About Padded Horse Shoes

The allowable size of the padded shoes worn by some Tennessee Walking Horses is regulated under the United States Code of Federal Regulations.  Prior to being allowed to compete in a horse show, as part of the inspection process, each horse’s shoes are inspected to ensure compliance with the law.

Individual pads shall be ½” minimum and made of leather, plastic or a similar pliant material.  Each padded shoe is custom made to fit the horse.  One size does not fit all.   The height of the padded shoe is determined by the natural hoof length and cannot exceed 50 percent of the natural hoof length.  The height of the padded shoe is measured from the tip of the toe down to the surface of the shoe.  (Example – a horse with a 4 inch natural hoof can have up to a 2 inch padded shoe)

Metal hoof bands are permitted to anchor or strengthen pads so long as the band is placed at least one half inch below the coronet band. Bands must be a maximum of ¾” and a minimum of ½” in width. Bands must be made of a 16 gauge or smaller flexible steel.  Band are typically loosened when the horse is not being ridden.

No objects or material inserted between the pad and the hoof are permitted, except for acceptable hoof packing, which includes pine tar, oakum, live rubber, sponge rubber, silicone, commercial hoof packing or other substances used to maintain adequate frog pressure or sole consistency.

The weight bearing surface of the hoof (bottom of the padded shoe) must be level.

One individual pad is nailed to the hoof and is commonly referred to as a “nail pad”.  The nail pad is nailed to the hoof in the same manner as a keg shoe.  Any remaining pads added are then nailed to the nail pad – not the hoof.  The flexible steel band is applied in accordance with the federal regulations as a safety measure and adds stability.

The average weight of a padded shoe consisting of 4 flats, 2 wedges and a full rubber bottom is 3 1/2 pounds, which is less than 1/2 of 1% of a 1000 pound horse’s body weight, while the Plantation shoe – 3 1/4 pounds; Trail Pleasure shoe – 1 1/2 pounds; and Keg shoe – 3/4 pound.  By way of example, men’s work boots (non steel toed) weigh 2 – 3 pounds and would be 1% of a 250 pound man’s body weight.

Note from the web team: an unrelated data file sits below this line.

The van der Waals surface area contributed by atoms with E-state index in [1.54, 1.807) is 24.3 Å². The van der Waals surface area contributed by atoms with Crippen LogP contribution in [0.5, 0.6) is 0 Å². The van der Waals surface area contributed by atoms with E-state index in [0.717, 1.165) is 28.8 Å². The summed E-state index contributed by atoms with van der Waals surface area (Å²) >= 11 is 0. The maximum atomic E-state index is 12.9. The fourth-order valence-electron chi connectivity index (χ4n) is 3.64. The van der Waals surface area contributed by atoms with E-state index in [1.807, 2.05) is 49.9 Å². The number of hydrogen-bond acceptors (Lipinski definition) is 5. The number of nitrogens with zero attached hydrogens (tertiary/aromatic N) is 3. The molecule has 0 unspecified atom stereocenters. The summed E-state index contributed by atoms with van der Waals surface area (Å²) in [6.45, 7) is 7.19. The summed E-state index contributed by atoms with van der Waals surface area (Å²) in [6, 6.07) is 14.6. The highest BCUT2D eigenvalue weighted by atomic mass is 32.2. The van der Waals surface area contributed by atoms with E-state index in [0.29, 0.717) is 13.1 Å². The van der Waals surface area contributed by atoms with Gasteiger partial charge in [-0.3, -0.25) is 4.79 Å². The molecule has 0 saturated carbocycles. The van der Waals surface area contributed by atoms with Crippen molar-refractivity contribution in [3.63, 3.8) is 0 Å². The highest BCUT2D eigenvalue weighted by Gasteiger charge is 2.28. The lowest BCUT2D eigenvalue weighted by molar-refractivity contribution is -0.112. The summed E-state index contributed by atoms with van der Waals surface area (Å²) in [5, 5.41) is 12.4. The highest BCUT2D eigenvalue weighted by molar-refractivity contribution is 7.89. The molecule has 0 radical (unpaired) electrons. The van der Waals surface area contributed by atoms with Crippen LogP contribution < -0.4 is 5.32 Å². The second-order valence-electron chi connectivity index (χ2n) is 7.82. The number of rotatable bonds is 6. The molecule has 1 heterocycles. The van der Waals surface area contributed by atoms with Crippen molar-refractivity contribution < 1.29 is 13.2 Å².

Increasing the size of the surface of the hoof by use of pads, increases the surface area for greater weight distribution.  The use of plastic pads and often a partial or full rubber bottom rather than a metal horse shoe also acts as a shock absorber.  The combination of increased surface and the material used reduces stresses on the lower limbs.

At the 2014 and 2015 World Championship horse show, random horses were selected to undergo digital xrays.  Those xrays were reviewed by three veterinarians who found no illegal objects and no health concerns with the hoof.  Additionally, random horses were also selected to have their shoes (flat shod and padded) removed.  Three veterinarians examined the hoof walls and soles of each and found all to be within acceptable condition.

Show Divisions of American Saddlebred, Hackney, Road Horse, Morgan, Fresian, Percheron, Arabian, National Show Horse, Racking, and Dressage horses all allow for padded shoes of some type and size.